Contact us at Beyond IT Support

Comments

Popular posts from this blog

Social media at work what could go wrong?

Social media at work...what could go wrong? As a business, there is no doubt today that you need to make your presence felt on major social media platforms such as Facebook, Twitter, Instagram and LinkedIn. But social media also exposes you to cybercriminals. In this post we talk about the steps you can take to ensure your social media account doesn’t become a gateway for cybercriminals to access your data. Make someone accountable The first step to a successful and safe social media experience as a company is to make someone in your organization accountable for it. Designate a social media manager who is responsible for maintaining your company’s social media accounts. This person should oversee everything--from the posts and pictures in your company account to approving/disapproving ‘Friend’/’Follow’ requests. Train your employees Of course you should train your employees who handle your official social media accounts about the security threats and how they need to steer clear of the

Understanding Managed Services and How They Benefit SMBs

Understanding Managed Services and How They Benefit SMBs Small to medium sized businesses (SMBs) receive a lot of calls each day from slick sales people peddling the next technology trend that's going to save them money and revolutionize how they do business. They're all too quick to caution that if you don't listen to them, you'll fall behind the times, and eventually be swimming in a sea of debt and out of business. No doubt you've heard, or you've at least read about, the benefits of managed services. Managed services refer to clearly defined outsourced IT services delivered to you at predictable costs. You know the exact IT services you'll be getting and what you'll pay for them. There is no surprise sky-high bill for services rendered. So are solicitation calls that pertain to managed services worth listening to? We think so. Then again, we're in the managed services industry. There may be a bit of a bias here. How Managed Service Providers Work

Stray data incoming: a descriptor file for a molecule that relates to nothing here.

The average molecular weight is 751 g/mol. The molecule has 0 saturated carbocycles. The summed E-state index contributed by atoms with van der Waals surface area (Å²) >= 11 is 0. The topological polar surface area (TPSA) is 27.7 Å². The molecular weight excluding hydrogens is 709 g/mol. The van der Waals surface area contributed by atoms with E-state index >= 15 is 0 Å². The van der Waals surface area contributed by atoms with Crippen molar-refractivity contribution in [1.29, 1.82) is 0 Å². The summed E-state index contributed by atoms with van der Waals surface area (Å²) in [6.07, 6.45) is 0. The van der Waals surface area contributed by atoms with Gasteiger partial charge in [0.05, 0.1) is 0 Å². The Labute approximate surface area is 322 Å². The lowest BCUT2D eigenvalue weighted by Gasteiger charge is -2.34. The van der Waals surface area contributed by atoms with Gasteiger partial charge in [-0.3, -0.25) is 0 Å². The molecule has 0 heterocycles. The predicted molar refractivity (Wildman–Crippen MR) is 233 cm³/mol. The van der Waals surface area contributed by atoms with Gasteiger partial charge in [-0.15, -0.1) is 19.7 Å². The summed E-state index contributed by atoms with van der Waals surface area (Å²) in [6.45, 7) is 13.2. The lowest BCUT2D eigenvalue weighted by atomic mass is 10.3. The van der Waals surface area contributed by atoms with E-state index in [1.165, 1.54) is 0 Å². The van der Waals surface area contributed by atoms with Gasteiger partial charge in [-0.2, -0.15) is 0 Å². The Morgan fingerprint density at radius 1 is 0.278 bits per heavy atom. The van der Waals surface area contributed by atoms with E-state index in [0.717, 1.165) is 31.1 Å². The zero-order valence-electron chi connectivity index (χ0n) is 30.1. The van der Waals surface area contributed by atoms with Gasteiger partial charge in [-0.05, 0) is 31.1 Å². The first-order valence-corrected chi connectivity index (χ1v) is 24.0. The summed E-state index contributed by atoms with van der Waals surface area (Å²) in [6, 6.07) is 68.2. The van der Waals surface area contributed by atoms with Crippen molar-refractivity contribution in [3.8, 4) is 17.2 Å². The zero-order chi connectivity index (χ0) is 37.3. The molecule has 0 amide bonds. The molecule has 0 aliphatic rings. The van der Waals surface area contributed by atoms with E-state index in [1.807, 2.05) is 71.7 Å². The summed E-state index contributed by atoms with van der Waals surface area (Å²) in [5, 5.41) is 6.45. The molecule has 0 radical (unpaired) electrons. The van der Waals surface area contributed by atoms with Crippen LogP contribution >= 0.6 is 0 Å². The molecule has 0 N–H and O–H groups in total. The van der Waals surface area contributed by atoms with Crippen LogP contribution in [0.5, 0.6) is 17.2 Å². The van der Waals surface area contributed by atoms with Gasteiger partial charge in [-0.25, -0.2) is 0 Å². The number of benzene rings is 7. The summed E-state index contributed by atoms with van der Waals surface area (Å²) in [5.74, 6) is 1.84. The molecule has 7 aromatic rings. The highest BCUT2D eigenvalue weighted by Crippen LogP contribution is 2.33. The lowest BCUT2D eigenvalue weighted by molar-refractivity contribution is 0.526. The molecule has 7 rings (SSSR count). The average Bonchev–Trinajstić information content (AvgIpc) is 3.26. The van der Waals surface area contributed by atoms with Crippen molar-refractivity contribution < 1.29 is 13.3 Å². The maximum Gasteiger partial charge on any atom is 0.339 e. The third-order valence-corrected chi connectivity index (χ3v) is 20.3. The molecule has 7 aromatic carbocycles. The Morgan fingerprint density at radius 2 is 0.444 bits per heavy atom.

Do your homework: 3 things to do when looking for an MSP

Do your homework: 3 things to do when looking for an MSP Thinking of hiring a Managed Service Provider, but not sure how to go about it? Here are a few things to do before you zero in on one. Figure out what you have already The first step in a good plan is to figure out where you stand currently. Before you talk to an MSP, conduct an audit of your IT infrastructure to decide what you have currently. List all your hardware and software. When performing this IT audit, don’t forget other technologies that you are using, such as biometric access systems, CCTV systems and even telephone systems. You may think they are irrelevant as they are not directly related to your IT infrastructure, but, in the near future you may want them all to be connected to one another, and so, including them in the audit and inventory right now is a good idea. Figure out what you need This is the next step. After you determine what you already have, the next step is to figure out what you need. What do you wan